WHO labels new COVDID-19 strain Omicron, says it’s ‘variant of concern’

WHO labels new COVDID-19 strain Omicron, says it's 'variant of concern'

Amarachi Okeh<

The World Health Organisation has designated the new COVID-19 variant as a variant of concern and also named it Omicron.

According to a press release by the WHO, this variant, initially known as B.1.1.529 has a high mutation rate, noting that infections from the variant are steeply increasing in some countries.

The agency also noted that Omicron has 32 potential mutations in the spike protein. 

The WHO says so far fewer than 100 sample sequences have been reported, noting that cases have mainly been confirmed in South Africa, but have also been detected in Hong Kong, Israel, Botswana and Belgium.

The variant which was first detected in South Africa can still be detected by a PCR test, WHO noted

The press release by the WHO partly reads, “The B.1.1.529 variant was first reported to WHO from South Africa on 24 November 2021. The epidemiological situation in South Africa has been characterized by three distinct peaks in reported cases, the latest of which was predominantly the Delta variant.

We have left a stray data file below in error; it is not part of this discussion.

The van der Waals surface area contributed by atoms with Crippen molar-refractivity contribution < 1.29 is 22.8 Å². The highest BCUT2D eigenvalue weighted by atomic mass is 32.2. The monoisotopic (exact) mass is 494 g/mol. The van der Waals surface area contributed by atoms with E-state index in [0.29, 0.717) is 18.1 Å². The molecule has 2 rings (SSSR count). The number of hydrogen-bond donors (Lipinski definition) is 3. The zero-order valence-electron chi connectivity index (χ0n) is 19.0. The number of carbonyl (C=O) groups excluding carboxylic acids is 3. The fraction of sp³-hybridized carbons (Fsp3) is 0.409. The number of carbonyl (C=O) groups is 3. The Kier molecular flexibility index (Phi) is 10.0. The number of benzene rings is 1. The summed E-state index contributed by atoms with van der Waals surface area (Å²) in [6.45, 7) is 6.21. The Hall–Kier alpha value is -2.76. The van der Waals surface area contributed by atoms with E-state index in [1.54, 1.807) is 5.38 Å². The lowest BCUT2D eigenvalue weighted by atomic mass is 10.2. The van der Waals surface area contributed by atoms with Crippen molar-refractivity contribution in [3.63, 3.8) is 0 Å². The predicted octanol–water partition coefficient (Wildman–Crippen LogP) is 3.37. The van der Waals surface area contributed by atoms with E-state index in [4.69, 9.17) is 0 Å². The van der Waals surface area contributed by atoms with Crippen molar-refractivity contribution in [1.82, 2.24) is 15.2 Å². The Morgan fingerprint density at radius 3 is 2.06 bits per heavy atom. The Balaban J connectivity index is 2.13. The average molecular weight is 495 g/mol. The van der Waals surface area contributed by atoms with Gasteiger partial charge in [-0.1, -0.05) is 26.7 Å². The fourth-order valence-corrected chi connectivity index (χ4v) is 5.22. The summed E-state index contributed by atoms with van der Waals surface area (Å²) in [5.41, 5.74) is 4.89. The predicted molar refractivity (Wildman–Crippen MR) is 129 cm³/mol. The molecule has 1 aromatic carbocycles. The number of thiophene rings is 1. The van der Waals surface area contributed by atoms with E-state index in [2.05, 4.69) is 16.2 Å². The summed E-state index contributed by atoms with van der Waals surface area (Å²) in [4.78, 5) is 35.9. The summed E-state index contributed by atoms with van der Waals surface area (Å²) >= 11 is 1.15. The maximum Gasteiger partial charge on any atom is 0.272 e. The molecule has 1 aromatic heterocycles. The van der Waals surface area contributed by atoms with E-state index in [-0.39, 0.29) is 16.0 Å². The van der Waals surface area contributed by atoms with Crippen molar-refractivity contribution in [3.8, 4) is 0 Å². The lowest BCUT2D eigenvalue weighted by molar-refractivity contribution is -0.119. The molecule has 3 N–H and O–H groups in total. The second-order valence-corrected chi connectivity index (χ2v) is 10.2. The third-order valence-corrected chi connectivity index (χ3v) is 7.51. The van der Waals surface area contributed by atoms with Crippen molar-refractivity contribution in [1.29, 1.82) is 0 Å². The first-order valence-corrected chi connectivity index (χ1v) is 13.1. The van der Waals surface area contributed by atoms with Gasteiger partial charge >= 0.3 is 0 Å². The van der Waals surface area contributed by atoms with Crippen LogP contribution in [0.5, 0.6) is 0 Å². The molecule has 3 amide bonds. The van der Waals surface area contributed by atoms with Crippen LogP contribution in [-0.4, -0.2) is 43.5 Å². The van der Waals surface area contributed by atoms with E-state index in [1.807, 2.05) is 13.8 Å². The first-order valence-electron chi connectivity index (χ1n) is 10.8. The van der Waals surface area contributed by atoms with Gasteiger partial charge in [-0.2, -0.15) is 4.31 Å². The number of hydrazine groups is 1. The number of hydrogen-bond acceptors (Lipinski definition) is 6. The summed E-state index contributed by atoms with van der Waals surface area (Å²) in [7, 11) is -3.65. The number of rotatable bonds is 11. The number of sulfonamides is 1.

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“In recent weeks, infections have increased steeply, coinciding with the detection of the B.1.1.529 variant. The first known confirmed B.1.1.529 infection was from a specimen collected on 9 November 2021.

“This variant has a large number of mutations, some of which are concerning. Preliminary evidence suggests an increased risk of reinfection with this variant, as compared to other VOCs.

“The number of cases of this variant appears to be increasing in almost all provinces in South Africa. Current SARS-CoV-2 PCR diagnostics continue to detect this variant.

“Several labs have indicated that for one widely used PCR test, one of the three target genes is not detected (called S gene dropout or S gene target failure) and this test can therefore be used as a marker for this variant, pending sequencing confirmation.

“Using this approach, this variant has been detected at faster rates than previous surges in infection, suggesting that this variant may have a growth advantage.”

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Responding to the outbreak of the new variant, some countries have already imposed flight bans from Southern Africa.

According to reports, the US will also on Monday join the EU in implementing a flight ban for non-citizens from South Africa, Namibia, Lesotho, Botswana, Eswatini, Zimbabwe and Mozambique.

Canada, as well as Israel, have also closed its borders to travellers who have been to the Southern African countries.

The WHO has, however, warned against countries hastily imposing travel restrictions, saying they should look to a “risk-based and scientific approach”.

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